So someone has already said “Carol you are going to talk about dogs yet you said nothing about the 3 dogs in the picture!” so here goes.
Chanel: front left in the picture. Chanel was one of only 2 dogs that I got as actual puppies. She was a couple of months old when she came to my home. When I first saw her she was in a puppy pen with a dozen other puppies. She is the one that called out to me. When asking about her I was told that she was a “wheezer” and would die within a year. I went home with another puppy that day that the owners were wanting to give away (Venus) but still thinking about Chanel. I called the owners back and pleaded with them to let me take Chanel. They felt that she would not live long and that I was just setting myself up for heartbreak. But I finally told them that at least I would give her a great life for a year if that was going to be the case.
When she was very young and harness broken (thank you Lynn!) I had to keep a very close eye on her. A wheezer is a dog that has laryngeal paralysis. It is often a hereditary condition and found in many dogs with black/brown/white faces and blue eyes. Her larynyx would close and not let air in….a lot of these dogs would just collapse and die. Well….I learned to watch for the signs with Chanel and as soon as she showed any signs of shortness of breath I would take her out of the team. She could recover if she wasn’t hard in her harness. And this dog LOVES to run. She is a driven sled dog that works terribly hard. I would keep a close eye on her tongue for starters. If I saw even a tinge of it not bright pink and starting to look a little blue, that was the time to let her run free alongside the team. Sometimes her eyes would look a little puffy too. As she grew older she learned to regulate herself and back off when she was starting to need more air. Now at almost 12 years of age she still loves to run and pull. She has far outlived her 1 year death sentence. I don’t run her more than 5 miles but as a dog that loves to run and pull it would have been cruel to let her lay around and get fat. She is truly one of my soul mate dogs.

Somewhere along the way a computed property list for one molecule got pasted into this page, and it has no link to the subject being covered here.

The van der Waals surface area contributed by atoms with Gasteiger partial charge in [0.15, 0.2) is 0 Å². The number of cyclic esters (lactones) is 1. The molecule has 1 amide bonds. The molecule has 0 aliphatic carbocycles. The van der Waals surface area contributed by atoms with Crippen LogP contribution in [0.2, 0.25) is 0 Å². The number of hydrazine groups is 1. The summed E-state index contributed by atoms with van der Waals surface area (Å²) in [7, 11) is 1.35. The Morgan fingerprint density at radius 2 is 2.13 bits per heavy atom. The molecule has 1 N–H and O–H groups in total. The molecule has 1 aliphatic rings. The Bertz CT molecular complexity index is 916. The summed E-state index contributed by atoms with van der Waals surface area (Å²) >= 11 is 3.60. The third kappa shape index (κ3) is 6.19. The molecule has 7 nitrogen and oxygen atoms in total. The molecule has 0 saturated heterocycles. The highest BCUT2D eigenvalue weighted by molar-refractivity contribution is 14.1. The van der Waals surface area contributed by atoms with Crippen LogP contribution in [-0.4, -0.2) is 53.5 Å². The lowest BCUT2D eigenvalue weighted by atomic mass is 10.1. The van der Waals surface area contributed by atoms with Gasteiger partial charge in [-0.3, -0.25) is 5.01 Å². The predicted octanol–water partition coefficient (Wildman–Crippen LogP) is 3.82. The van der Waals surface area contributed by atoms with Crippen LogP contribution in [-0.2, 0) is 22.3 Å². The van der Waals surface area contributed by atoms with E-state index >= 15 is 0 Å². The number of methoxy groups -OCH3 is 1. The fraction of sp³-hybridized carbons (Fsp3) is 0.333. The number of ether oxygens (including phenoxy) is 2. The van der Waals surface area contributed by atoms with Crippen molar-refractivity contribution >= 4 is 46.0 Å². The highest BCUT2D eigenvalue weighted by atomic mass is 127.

Robin: front right. Robin was my first ever sled dog. He was 9 months old when I got him. I had been skijoring with him for a month and finally the current owner asked me if I wanted him. He was one of the most shy dogs that I have ever owned (and we have owned many!!) and also one of the few pointer mixes that to this day is in our yard. Robin loved 3 people at that time. Lynn, Brenna and myself. He would hide under the truck at races and training. No one could handle him. It took great patience and gentle leadership to bring Robin out of his shell. Now at the age of nearly 13 years old he loves most people!! It was amazing to see his transformation over the years. One thing that I do impress upon people with a shy dogs is “do NOT force the dog”…..I have seen too many people with shy dogs drag them up to people and force the dog to accept pets. To me this just sets a dog way further backwards. If it is traumatized by people, this is a sure way to reinforce that fear. I like the dog to decide on its own when it is ready for others touch. This can be accomplished by asking your friends not to touch the dog, but to toss it a treat and then move on. If the dog realizes that the only thing that is going to come from other people is good stuff, then gradually they begin trusting more and more.
An amazing thing about Robin as a skijoring dog or a sled dog is that first…he loved to chase….so if he saw a team far ahead of him he would speed up to catch them…but the best was that, being so fearful, once he caught that team and we passed he would pick up speed just to get away from that person he passed. Even after he became a friendly dog he still held onto that. I never worried about my team slowing down or quitting after passing someone. He taught most of the dogs to speed up! Both Robin and Chanel have always been house dogs from the day I got them.
Crowe: wheel. You can barely see Crowe in this picture. He was mid-age when I got him. I had his sister Irish from a top sprint kennel. Both dogs just didn’t work out well as open class dogs although both were fast and driven. Their personalities were needy and clingy and their lack of confidence I believe hurt them in the long run. Irish lived to be 12 years old and died of a spleenic tumor. Crowe was retired this year (nearly 13 years old) but he was always a driving force in my limited class 4 and 6 dogs teams. He never developed the confidence to be a great leader, but he would run up front. Crowe is the dog in my yard that when all of the kennel is loose and running around and playing, he is the one with his head in my lap. He has always had a bad need to be loved and close to people. We do our best to fulfill his life.
Great stories on each dog, very touching!